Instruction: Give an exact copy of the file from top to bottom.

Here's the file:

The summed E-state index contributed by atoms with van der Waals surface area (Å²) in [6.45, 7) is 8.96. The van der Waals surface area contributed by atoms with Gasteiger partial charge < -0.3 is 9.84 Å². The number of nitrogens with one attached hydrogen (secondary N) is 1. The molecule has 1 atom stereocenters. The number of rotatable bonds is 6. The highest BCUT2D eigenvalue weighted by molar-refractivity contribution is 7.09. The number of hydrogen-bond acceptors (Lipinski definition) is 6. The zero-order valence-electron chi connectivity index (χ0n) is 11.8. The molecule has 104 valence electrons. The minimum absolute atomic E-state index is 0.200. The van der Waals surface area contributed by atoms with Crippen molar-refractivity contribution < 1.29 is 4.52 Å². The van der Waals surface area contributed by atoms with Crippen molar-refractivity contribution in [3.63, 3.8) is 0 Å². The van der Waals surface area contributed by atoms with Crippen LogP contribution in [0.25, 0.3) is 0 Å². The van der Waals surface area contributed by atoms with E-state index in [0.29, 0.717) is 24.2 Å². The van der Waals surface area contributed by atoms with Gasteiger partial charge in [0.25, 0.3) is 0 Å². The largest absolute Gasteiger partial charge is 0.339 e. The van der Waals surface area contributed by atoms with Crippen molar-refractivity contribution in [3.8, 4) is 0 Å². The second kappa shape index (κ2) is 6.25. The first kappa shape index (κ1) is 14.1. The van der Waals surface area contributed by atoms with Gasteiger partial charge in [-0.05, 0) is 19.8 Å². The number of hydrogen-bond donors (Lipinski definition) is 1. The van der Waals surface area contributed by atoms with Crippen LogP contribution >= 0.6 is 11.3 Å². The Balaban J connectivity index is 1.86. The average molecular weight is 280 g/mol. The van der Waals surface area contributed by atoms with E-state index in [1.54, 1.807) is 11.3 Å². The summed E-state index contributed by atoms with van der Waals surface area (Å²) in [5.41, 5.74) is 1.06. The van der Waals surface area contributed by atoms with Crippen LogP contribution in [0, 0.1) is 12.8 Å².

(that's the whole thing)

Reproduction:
The summed E-state index contributed by atoms with van der Waals surface area (Å²) in [6.45, 7) is 8.96. The van der Waals surface area contributed by atoms with Gasteiger partial charge < -0.3 is 9.84 Å². The number of nitrogens with one attached hydrogen (secondary N) is 1. The molecule has 1 atom stereocenters. The number of rotatable bonds is 6. The highest BCUT2D eigenvalue weighted by molar-refractivity contribution is 7.09. The number of hydrogen-bond acceptors (Lipinski definition) is 6. The zero-order valence-electron chi connectivity index (χ0n) is 11.8. The molecule has 104 valence electrons. The minimum absolute atomic E-state index is 0.200. The van der Waals surface area contributed by atoms with Crippen molar-refractivity contribution < 1.29 is 4.52 Å². The van der Waals surface area contributed by atoms with Crippen molar-refractivity contribution in [3.63, 3.8) is 0 Å². The van der Waals surface area contributed by atoms with Crippen LogP contribution in [0.25, 0.3) is 0 Å². The van der Waals surface area contributed by atoms with E-state index in [0.29, 0.717) is 24.2 Å². The van der Waals surface area contributed by atoms with Gasteiger partial charge in [0.25, 0.3) is 0 Å². The largest absolute Gasteiger partial charge is 0.339 e. The van der Waals surface area contributed by atoms with Crippen molar-refractivity contribution in [3.8, 4) is 0 Å². The second kappa shape index (κ2) is 6.25. The first kappa shape index (κ1) is 14.1. The van der Waals surface area contributed by atoms with Gasteiger partial charge in [-0.05, 0) is 19.8 Å². The number of hydrogen-bond donors (Lipinski definition) is 1. The van der Waals surface area contributed by atoms with Crippen LogP contribution >= 0.6 is 11.3 Å². The Balaban J connectivity index is 1.86. The average molecular weight is 280 g/mol. The van der Waals surface area contributed by atoms with E-state index in [1.54, 1.807) is 11.3 Å². The summed E-state index contributed by atoms with van der Waals surface area (Å²) in [5.41, 5.74) is 1.06. The van der Waals surface area contributed by atoms with Crippen LogP contribution in [0, 0.1) is 12.8 Å².